Swiss Association of The Order of Malta
In 1961 the Order of Malta was revived in Switzerland, under the name:
“SWISS ASSOCIATION OF THE SOVEREIGN MILITARY AND HOSPITALER ORDER OF SAINT JOHN OF JERUSALEM, OF RHODES, AND OF MALTA”.
Since then, the Swiss Association of the Order of Malta has continued to develop, and has its legal headquarters in Luzern.
The goal of the Swiss Association is to embody the ideals of the Order of Malta in Switzerland through the works outlined in the Order’s Constitution. Among the works of the Order pursued in Switzerland are hospital care, charitable giving, and humanitarian interventions. In addition, the Association also organizes social services, supports historical research about the Order, and publishes reports about its activities in order to raise awareness of the Order of Malta in Switzerland.
Members of the Association are Swiss citizens or registered individuals living full time in Switzerland who are recommended for membership by the Board of their local Delegation. These recommended are then proposed for membership to the Grand Master and Sovereign Council in Rome.
Members of Swiss Association are divided into three delegations:
- The Swiss-German Delegation
- The Swiss-French Delegation
- The Swiss-Italian Delegation
The First Foundations in Switzerland
Early in the 12th century, the Order of the St. John started to spread outside its primary foundation in the Holy Land. In the territory of contemporary Switzerland, there grew to be 20 foundations, called Commanderies, between 1180 and 1456.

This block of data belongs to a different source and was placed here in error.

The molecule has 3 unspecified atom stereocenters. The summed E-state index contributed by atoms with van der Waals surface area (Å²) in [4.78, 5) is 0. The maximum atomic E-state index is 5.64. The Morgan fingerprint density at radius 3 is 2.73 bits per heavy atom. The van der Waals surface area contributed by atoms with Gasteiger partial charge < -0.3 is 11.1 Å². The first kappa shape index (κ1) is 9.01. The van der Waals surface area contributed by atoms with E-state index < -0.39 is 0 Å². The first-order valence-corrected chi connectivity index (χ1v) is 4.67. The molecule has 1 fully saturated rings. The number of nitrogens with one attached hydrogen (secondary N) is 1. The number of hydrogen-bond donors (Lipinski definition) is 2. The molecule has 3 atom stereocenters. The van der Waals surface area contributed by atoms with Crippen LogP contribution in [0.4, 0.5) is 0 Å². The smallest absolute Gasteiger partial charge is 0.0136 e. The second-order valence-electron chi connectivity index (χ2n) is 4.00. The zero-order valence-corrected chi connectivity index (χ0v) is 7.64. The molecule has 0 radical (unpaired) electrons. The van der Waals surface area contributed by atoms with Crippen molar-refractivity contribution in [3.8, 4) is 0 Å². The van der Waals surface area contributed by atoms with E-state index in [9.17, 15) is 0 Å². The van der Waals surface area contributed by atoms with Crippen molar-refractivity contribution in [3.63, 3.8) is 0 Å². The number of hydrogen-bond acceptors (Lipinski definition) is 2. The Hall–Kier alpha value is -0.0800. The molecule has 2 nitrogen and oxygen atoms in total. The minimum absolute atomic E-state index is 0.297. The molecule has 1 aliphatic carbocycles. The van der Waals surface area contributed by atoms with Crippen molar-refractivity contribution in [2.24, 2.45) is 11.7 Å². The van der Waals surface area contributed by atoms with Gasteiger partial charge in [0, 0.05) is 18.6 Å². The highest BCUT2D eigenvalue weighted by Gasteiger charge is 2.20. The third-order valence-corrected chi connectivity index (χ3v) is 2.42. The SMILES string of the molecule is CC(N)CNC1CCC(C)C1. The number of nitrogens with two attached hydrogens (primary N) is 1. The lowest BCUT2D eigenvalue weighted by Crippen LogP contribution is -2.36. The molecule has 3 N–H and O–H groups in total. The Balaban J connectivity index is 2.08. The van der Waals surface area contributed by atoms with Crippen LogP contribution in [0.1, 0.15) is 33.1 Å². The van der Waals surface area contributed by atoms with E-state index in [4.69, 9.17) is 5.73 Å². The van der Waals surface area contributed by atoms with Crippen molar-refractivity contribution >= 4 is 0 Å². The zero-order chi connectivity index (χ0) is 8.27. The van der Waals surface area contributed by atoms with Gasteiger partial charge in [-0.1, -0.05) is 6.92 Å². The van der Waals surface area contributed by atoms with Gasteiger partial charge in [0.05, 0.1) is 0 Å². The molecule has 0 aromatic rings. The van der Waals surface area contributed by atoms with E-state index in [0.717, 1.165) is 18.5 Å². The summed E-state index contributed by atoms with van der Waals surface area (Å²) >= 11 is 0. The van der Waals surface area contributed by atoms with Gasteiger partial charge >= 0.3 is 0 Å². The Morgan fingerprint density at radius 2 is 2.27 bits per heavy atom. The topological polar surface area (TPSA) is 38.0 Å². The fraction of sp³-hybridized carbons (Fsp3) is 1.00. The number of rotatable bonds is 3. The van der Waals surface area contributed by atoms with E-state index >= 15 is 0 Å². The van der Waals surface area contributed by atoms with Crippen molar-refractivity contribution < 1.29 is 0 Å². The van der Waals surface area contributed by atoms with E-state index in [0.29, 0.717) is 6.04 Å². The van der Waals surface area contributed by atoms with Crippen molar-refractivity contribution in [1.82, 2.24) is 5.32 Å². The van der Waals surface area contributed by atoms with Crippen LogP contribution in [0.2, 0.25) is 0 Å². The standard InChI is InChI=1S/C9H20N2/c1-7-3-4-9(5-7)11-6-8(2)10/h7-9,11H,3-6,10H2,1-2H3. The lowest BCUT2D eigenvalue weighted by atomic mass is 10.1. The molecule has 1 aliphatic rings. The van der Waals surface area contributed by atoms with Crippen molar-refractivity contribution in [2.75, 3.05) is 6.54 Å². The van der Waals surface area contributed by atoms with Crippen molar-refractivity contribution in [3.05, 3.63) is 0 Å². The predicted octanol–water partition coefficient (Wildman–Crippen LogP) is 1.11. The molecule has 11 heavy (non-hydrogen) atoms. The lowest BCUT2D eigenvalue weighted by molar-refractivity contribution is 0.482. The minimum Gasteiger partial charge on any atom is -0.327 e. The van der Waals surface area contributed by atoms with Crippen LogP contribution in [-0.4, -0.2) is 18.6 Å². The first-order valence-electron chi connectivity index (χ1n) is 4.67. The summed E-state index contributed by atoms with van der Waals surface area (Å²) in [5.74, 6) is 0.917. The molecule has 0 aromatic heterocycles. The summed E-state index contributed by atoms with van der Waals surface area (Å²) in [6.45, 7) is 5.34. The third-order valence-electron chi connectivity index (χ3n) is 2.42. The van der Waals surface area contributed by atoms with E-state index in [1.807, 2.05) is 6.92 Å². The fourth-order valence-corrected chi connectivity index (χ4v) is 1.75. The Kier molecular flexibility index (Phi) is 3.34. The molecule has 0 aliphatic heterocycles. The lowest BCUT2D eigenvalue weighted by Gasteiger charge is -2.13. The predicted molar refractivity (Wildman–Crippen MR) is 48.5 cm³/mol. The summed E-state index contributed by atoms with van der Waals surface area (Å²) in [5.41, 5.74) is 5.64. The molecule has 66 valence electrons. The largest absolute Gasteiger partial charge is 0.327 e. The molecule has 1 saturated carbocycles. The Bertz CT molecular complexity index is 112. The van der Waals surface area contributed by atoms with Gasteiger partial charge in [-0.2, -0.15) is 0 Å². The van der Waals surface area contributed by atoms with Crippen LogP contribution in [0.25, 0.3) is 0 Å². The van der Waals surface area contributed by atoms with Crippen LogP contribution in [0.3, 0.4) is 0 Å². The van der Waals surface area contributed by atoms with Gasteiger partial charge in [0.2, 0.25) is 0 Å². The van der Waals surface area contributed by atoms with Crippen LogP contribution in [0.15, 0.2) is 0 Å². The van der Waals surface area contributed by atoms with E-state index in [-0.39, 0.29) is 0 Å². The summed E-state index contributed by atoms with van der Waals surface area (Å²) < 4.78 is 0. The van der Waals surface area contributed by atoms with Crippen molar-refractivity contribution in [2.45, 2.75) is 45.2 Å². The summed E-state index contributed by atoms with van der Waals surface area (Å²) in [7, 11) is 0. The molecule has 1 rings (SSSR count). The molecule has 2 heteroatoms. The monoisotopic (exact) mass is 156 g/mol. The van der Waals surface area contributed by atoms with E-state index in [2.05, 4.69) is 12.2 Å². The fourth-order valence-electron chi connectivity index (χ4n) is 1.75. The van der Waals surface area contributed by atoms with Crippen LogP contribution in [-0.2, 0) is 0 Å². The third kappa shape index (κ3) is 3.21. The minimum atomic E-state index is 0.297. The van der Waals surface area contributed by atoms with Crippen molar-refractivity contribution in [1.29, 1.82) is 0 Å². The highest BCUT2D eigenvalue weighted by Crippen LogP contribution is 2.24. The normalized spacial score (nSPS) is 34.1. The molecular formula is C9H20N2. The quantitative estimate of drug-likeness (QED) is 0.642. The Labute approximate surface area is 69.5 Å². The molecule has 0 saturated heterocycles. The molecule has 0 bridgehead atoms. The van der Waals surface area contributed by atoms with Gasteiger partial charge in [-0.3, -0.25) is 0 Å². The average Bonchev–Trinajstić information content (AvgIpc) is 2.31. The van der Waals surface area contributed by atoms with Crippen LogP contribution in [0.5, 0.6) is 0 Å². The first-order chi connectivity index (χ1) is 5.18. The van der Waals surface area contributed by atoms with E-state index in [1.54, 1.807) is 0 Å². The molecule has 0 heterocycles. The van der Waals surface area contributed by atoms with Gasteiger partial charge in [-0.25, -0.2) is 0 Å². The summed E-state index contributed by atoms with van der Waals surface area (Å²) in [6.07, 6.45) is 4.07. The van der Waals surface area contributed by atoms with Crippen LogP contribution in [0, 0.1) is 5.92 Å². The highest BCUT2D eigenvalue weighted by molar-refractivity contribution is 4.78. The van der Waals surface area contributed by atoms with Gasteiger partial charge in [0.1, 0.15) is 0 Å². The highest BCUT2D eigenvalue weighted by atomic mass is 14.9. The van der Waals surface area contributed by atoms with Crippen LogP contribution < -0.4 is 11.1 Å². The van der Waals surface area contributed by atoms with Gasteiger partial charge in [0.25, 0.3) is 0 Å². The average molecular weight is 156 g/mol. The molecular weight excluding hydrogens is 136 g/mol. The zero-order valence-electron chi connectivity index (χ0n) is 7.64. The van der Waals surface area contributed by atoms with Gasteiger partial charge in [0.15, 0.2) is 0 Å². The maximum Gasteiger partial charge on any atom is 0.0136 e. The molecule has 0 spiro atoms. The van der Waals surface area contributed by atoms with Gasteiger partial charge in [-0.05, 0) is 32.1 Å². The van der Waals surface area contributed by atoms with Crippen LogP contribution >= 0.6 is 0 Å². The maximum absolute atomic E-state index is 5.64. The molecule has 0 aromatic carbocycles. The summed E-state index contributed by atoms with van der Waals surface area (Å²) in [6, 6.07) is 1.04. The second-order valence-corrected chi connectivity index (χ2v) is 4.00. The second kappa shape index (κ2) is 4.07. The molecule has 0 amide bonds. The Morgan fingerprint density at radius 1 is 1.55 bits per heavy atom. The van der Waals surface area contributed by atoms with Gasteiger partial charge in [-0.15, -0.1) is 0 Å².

The most ancient Commanderies in Switzerland were located in Münchenbuchsee (1180), Hohenrain (1183) and Bubikon (1192). The next followed in Basel, Biberstein, Biel, La Chaux, Compesières, Contone, Fribourg, Klingnau, Küsnacht, Leuggern, Reiden, Rheinfelden, Salgesch-Simplon, Thunstetten, Tobel, and Wadenswil.
These Commanderies were small hospitals which divided their works between caring for the sick and showing hospitality to pilgrims. Although many in number, these hospitals became victims of the Reformation, when the faith was split into competing factions, and the Order lost several Commanderies. The remaining Commanderies were secularised at the beginning of 19th Century. In 1825, the City of Fribourg dissolved its Commandery, which had been the seat of the Order of Malta in Switzerland.